The Continental Navy was authorized by the Continental Congress on October 13, 1775. The original intent was to intercept the supply of arms and provisions to British soldiers, who had placed Boston under martial law. Gen. George Washington had already informed Congress that he had assumed command of several ships for this purpose, and individual governments of various colonies had outfitted their own warships. By the end of October, Congress authorized the purchase and outfitting of 4 armed vessels. Although the Navy was to play only a minor role in the war, the success of American privateers in interrupting British trade was an important factor aiding the patriot cause.
On December 3, the USS Alfred, USS Andrew USS Doria, USS Cabot, and USS Columbus. On December 22, 1775, Esek Hopkins was appointed the naval commander-in-chief, and officers of the navy were commissioned. With this small fleet, complemented by the USS Providence, and USS Wasp, Hopkins led the first major Naval action of the Continental Navy, in early March 1776, against Nassau, Bahamas, where stores of much-needed gunpowder were seized for the use of the Continental Army. On April 6, 1776 the squadron, with the addition of the USS Fly unsuccessfully encountered the 20-gun HMSGlasgow in the first major sea battle of the Continental Navy.
By this time, Congress had authorized the addition of 13 frigates to the fleet, which were contructed as warships, rather than refitted merchantmen. Some among these vessels would fight in the Battle of Valcour Island.
Guarding American commerce and raiding British commerce and supply were the principal duties of Continental Navy. Much of its accomplishments is recorded as prizes taken in commerce raiding, which, as was the practice of the time, brought personal gain to officers and crew. The one ship of the line built for service in the Continental Navy, the 74-gun USS America, was instead offered to France as compensation for the loss of its Magnifique, lost in service to the American Revolution.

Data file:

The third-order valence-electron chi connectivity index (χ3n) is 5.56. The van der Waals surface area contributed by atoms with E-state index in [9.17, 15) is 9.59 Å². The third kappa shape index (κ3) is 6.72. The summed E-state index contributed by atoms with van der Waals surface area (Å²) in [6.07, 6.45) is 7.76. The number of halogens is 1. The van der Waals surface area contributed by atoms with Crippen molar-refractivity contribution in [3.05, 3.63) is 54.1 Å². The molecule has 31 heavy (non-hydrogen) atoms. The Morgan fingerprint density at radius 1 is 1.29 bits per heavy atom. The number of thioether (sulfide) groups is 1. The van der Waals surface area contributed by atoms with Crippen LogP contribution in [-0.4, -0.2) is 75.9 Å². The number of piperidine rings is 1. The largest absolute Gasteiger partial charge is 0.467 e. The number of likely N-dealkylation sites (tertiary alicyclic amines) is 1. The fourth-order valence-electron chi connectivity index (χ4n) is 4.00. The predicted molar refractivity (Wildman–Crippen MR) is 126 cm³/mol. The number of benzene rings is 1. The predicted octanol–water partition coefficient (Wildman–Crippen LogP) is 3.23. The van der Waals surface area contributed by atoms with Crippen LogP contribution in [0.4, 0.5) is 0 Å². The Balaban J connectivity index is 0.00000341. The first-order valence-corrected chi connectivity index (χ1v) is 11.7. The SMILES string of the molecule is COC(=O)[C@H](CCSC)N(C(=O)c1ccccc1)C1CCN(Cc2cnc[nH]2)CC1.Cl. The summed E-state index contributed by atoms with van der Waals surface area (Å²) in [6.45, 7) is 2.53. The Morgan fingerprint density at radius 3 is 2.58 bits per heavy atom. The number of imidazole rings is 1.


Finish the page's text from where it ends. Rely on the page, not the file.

The Continental Marines were the colonial Marine force of the Revolutionary War. The corps was formed by the Continental Congress in November 10, 1775 and was disbanded in 1783. Their mission was multi-purpose, but their most important duty was to serve as on-board security forces, protecting the Captain of a ship and his officers. During naval engagements Marine sharpshooters were stationed in the fighting tops of the ships' masts, and were supposed to shoot the opponent's officers, naval gunners, and helmsmen.
The Marines were used to conduct 2 amphibious landings during the Revolutionary War . They landed twice in Nassau, in the Bahamas, to seize naval stores from the British. The first landing, led by a Capt. Nicholas, consisted of 250 Marines and sailors who landed in New Providence, in the Bahamas; there they wreaked much damage and seized naval stores. The second landing, led by a Lt. Trevet, landed at night and captured several ships along with the naval stores. A Marine battalion also fought alongside the Continental Army in the Battle of Princeton.
The Continental Marines' first and only Commandant was Maj. Samuel Nicholas and the first Marine Barracks were located in Philadelphia. The first recruiting station was a bar called Tun's Tavern. Four additional Marine Security Companies were also raised and helped Gen. George Washington defend Philadelphia.